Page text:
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- Proposed legislation in Vermont would prevent a new state university from enacting a plan to dramatically shrink the contents of its 10 libraries.
- Under the accountVermont State University, which will open in July and combine three existing public colleges in the state, would not be able to close or reduce the size of its physical library collections without legislative approval.
- The university announced plans to make its libraries “fully digital” in February, but reversed some of the changes after community backlash.
According to his original plan, he intended the state of Vermont delete most of your print collection, holding only high-circulation items and those that cannot be obtained digitally. Press materials would only be obtained for students with a documented need for accommodation.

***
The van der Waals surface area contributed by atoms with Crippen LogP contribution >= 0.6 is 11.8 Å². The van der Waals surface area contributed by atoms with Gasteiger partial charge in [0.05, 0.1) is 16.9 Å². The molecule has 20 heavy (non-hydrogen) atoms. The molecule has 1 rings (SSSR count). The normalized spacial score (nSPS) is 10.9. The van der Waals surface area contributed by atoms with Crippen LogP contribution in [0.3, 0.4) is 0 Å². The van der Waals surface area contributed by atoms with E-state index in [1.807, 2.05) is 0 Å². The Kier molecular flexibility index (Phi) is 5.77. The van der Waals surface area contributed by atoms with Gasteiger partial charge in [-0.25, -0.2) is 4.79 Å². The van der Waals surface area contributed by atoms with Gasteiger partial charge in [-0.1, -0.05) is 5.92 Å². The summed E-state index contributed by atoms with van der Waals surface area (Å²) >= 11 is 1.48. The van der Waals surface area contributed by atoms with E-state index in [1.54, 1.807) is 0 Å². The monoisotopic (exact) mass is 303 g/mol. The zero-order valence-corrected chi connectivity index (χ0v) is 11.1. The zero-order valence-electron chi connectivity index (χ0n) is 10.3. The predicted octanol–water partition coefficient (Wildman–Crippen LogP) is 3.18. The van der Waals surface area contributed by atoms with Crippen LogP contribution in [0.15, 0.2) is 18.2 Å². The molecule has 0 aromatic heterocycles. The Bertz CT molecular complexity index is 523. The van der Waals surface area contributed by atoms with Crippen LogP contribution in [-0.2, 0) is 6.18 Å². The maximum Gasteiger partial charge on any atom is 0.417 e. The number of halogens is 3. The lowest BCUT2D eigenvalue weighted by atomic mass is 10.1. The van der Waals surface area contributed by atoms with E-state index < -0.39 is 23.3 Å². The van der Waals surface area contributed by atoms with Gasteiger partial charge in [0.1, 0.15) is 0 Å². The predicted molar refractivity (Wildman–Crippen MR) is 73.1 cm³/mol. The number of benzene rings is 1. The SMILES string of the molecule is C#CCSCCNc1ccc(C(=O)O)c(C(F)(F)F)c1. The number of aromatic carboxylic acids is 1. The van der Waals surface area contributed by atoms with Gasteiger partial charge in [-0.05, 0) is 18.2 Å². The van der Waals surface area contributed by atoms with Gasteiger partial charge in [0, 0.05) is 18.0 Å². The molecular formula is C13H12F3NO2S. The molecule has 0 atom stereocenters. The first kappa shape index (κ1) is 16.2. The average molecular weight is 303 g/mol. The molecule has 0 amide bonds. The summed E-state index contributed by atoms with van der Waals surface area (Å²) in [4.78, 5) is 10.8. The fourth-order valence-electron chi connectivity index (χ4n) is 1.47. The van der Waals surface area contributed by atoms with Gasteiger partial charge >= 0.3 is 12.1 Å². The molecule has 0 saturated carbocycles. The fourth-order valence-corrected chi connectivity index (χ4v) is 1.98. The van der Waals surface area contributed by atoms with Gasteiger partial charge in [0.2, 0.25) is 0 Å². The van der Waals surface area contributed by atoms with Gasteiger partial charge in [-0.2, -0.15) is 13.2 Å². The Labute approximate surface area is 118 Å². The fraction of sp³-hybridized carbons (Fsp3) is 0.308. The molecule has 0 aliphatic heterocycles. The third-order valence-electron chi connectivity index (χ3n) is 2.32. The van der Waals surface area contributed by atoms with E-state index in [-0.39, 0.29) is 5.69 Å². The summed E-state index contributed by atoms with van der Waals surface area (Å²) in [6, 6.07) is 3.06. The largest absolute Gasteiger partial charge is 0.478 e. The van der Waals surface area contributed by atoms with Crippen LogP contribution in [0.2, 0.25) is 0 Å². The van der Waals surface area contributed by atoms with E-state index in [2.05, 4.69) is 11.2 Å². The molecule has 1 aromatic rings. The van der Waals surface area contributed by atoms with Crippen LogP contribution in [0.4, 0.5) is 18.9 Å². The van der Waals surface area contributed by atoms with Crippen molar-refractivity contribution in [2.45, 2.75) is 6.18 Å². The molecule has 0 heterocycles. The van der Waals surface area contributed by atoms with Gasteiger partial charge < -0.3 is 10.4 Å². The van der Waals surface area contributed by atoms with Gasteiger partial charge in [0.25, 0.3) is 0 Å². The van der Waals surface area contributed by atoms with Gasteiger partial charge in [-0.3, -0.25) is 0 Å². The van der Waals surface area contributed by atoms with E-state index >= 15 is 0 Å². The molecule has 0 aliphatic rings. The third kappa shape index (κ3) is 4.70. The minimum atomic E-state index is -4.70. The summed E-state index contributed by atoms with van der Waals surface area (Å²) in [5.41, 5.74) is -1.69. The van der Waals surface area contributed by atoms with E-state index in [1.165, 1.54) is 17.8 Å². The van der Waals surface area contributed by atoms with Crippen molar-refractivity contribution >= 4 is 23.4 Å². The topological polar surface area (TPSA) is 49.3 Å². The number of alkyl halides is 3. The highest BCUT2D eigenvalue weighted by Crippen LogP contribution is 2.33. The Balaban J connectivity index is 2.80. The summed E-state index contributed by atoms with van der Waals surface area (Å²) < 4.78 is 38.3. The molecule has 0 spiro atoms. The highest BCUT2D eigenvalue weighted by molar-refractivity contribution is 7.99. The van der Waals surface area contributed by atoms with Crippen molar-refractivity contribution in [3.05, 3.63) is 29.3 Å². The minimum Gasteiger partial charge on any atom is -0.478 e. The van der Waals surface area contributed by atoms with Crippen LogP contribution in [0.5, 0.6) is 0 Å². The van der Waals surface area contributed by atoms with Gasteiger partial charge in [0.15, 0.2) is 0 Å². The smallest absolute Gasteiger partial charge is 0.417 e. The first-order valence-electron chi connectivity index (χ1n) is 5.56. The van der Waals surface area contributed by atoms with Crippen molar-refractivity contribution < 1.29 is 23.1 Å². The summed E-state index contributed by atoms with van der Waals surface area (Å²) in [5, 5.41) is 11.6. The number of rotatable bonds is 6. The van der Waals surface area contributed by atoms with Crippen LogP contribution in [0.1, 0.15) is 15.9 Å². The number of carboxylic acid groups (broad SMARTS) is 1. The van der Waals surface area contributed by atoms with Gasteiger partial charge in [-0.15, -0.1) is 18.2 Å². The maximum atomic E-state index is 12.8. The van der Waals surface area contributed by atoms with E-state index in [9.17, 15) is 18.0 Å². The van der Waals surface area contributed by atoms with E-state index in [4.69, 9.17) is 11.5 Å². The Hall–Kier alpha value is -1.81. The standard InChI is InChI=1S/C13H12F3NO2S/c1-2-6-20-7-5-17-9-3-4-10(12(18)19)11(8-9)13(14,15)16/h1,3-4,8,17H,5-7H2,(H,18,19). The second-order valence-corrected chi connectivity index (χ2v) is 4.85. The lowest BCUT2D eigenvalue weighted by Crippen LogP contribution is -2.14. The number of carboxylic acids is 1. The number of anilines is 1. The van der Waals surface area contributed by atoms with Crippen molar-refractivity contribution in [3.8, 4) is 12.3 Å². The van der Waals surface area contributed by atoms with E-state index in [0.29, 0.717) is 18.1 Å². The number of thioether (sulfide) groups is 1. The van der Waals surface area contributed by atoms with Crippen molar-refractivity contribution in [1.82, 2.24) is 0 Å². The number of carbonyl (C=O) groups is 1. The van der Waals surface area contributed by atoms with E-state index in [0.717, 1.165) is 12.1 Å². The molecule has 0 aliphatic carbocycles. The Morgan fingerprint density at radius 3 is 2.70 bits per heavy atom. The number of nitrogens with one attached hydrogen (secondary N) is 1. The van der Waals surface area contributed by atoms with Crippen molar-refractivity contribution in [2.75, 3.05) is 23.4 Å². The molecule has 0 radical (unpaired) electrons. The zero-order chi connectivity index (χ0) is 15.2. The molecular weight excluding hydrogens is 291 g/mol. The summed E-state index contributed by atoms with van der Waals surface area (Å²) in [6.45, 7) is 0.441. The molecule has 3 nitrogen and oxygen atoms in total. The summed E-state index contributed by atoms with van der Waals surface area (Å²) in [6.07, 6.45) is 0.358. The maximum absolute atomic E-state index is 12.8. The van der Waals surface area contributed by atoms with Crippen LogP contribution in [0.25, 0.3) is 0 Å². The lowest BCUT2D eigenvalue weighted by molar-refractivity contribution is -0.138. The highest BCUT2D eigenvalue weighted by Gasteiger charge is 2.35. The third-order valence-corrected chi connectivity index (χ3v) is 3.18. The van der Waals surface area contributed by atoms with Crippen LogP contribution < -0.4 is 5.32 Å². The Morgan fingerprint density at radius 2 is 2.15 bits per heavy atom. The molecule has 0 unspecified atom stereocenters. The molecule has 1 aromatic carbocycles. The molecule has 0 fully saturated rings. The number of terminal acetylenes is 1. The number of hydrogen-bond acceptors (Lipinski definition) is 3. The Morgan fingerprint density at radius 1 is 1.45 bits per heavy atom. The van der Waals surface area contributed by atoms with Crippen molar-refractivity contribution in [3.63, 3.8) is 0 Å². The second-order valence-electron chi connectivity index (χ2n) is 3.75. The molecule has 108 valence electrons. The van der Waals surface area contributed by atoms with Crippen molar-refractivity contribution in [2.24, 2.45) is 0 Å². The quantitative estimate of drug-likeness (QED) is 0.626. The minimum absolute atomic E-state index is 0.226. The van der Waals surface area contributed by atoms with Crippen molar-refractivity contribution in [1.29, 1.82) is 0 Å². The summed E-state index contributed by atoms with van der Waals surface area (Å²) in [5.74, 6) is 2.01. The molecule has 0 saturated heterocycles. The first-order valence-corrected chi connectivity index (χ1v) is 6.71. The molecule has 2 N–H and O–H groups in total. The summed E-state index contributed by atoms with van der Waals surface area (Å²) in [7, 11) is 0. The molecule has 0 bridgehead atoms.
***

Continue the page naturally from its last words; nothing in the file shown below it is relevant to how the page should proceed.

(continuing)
But resistance from students and the wider academic community led the university publish the revised plan this month.
In addition to preserving its special collections and archives, Vermont State now intends to preserve all books that were loaned between 2018 and 2022 and deemed academically valuable by the provost and department heads. It will also maintain a “neighborhood library” for children’s and popular literature.